[color=red]If you have/had an aneurysm, please answer my poll [URL="http://www.valvereplacement.org/forums/showthread.php?37612-Aortic-Aneurysm-and-Respiratory-Issues"]here[/URL]:[/color]

                      Comment


                      • #12
                        Originally posted by RobThatsMe View Post
                        Hi Bina,


                        No problems with my BP. It is usually 117/64.

                        I take 50Mg of Atenolol in the morning, and now also take 50 mg in the evening. This help control me from going into a-fib/flutter, since I started having issue with that two years ago. Prior to that, I only took 50 Mg in the morning.

                        I never had any A-fib/flutter issues for the first 6 years after surgery, and never had any heart related issues prior to my dissection.

                        Rob
                        Rob, that sounds like what I need....my Metoprolol just isn't doing its job right now.
                        I wake up with an irreg HB and can barely get out of bed to take my pill.
                        Mind you, I'm having a stressful week, and my doc still hasn't called me back.
                        I'll do some research on Atenolol in the meantime.
                        vielen Dank.
                        BAV-Aortic Stenosis...AVR Oct 11, 2005 / St.Jude Regent mechanical 21mm
                        INR Home testing since 2007 with Coaguchek XS...Self-Dosing

                        "Caution: I may have been in contact with Nuts"

                        Comment


                        • #13
                          sorry to hijack thread but wanted to ask...If you are able to get your heart rate up high, is that a good thing?

                          I recently had a stress test and got it to about 170..probably could have gone a bit higher..What is the significance of getting a higher rate?

                          My feeling is the high heart rate generally reflects being out of condition more than being in good condition...as your heart has to work harder..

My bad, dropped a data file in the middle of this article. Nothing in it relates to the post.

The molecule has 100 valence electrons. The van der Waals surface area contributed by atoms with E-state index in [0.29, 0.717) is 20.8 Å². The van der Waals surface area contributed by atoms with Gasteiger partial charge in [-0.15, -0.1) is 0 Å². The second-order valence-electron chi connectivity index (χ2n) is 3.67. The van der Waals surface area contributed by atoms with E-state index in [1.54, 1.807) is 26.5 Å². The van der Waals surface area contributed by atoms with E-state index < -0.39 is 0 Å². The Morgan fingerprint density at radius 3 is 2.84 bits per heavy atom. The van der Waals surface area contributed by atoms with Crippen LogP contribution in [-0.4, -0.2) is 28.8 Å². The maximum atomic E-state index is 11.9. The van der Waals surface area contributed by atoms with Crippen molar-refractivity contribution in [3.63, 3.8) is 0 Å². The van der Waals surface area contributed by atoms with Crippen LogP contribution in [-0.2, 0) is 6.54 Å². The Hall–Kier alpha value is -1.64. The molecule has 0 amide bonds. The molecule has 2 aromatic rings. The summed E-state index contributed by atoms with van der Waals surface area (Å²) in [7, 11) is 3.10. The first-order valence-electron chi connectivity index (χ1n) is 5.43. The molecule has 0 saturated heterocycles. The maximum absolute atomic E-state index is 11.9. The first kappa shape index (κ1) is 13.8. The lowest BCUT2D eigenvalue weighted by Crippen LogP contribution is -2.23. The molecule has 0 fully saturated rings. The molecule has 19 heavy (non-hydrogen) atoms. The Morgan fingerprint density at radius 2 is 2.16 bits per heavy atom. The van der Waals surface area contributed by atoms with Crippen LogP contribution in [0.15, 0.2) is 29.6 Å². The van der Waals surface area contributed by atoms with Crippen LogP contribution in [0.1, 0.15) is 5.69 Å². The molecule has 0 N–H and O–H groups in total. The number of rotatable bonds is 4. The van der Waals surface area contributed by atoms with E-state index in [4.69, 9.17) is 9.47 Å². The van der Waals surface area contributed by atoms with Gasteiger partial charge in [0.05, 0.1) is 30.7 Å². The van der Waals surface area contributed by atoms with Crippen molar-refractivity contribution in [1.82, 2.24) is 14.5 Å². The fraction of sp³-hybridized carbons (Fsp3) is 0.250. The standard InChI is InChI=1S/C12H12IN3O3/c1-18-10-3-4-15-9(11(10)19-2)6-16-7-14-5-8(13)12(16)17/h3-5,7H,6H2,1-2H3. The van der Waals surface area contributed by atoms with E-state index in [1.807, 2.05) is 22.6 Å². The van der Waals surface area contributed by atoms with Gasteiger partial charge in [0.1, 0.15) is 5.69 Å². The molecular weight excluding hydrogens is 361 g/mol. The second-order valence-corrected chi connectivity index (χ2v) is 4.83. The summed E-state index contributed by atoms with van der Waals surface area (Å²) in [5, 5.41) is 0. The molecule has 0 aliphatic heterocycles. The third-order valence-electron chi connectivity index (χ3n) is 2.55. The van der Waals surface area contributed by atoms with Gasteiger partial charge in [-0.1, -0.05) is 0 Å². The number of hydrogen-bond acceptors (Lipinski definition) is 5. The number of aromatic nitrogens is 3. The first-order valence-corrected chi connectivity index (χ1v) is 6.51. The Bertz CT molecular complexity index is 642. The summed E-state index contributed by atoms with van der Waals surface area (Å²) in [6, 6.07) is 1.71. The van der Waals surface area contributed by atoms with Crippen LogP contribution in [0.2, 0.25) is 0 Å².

Comment


                          • #14
                            Originally posted by offwego View Post
                            sorry to hijack thread but wanted to ask...If you are able to get your heart rate up high, is that a good thing?

                            I recently had a stress test and got it to about 170..probably could have gone a bit higher..What is the significance of getting a higher rate?

                            My feeling is the high heart rate generally reflects being out of condition more than being in good condition...as your heart has to work harder..

                            Hi,

                            I think that is why they call it a "stress" test. Kinda like putting a car through its paces.

                            In some cases, specifically mine for example, It is best that my heart rate is not high. I have an asending aortic disection. The more times a heart beats the more the walls of my arteries take a beating, compound that with high blood pressure, (if you have it), and it equates to this... More pulse hits, with higher force against the walls of my circulartory system. I am sure others have similiar health issues which also require fewer beats with less pressure.

                            That is what Beta blockers help control. They are designed to provide two things, 1: Lower the heart rate, and also 2: Lower the blood pressure.

                            If you are taking a beta blocker, and you can still get your heart rate up to 170, I would strongly suggest you let your doctor know of this.

                            If you are not on a drug that is designed to lower your heart rate, then 170 may be high, but probably an OK level while working out. I think some of us that can provide the details of what would be considered the "Target" heart rate during workouts for people not on heart rate medication.

                            Hope this helps explain...

                            Rob
                            3/23/00 Ascending Aortic Dissection-St. Judes mech valve+graft, Vanderbilt, Nashville, TN
                            9/16/10 ON-X Aortic Valve/Root Replacment, Cleveland Clinic,OH, Dr Pettersson
                            9/16/10 Aortic Stent and Frozen Elephant Trunk Procedure, Cleveland Clinic,OH, Dr. Roselli

                            Comment


                            • #15
                              What about those of us who can wake up during a good sleep with a HR of +120 bpm?
                              Is that stressful to my heart?
                              BAV-Aortic Stenosis...AVR Oct 11, 2005 / St.Jude Regent mechanical 21mm
                              INR Home testing since 2007 with Coaguchek XS...Self-Dosing

                              "Caution: I may have been in contact with Nuts"

                              Comment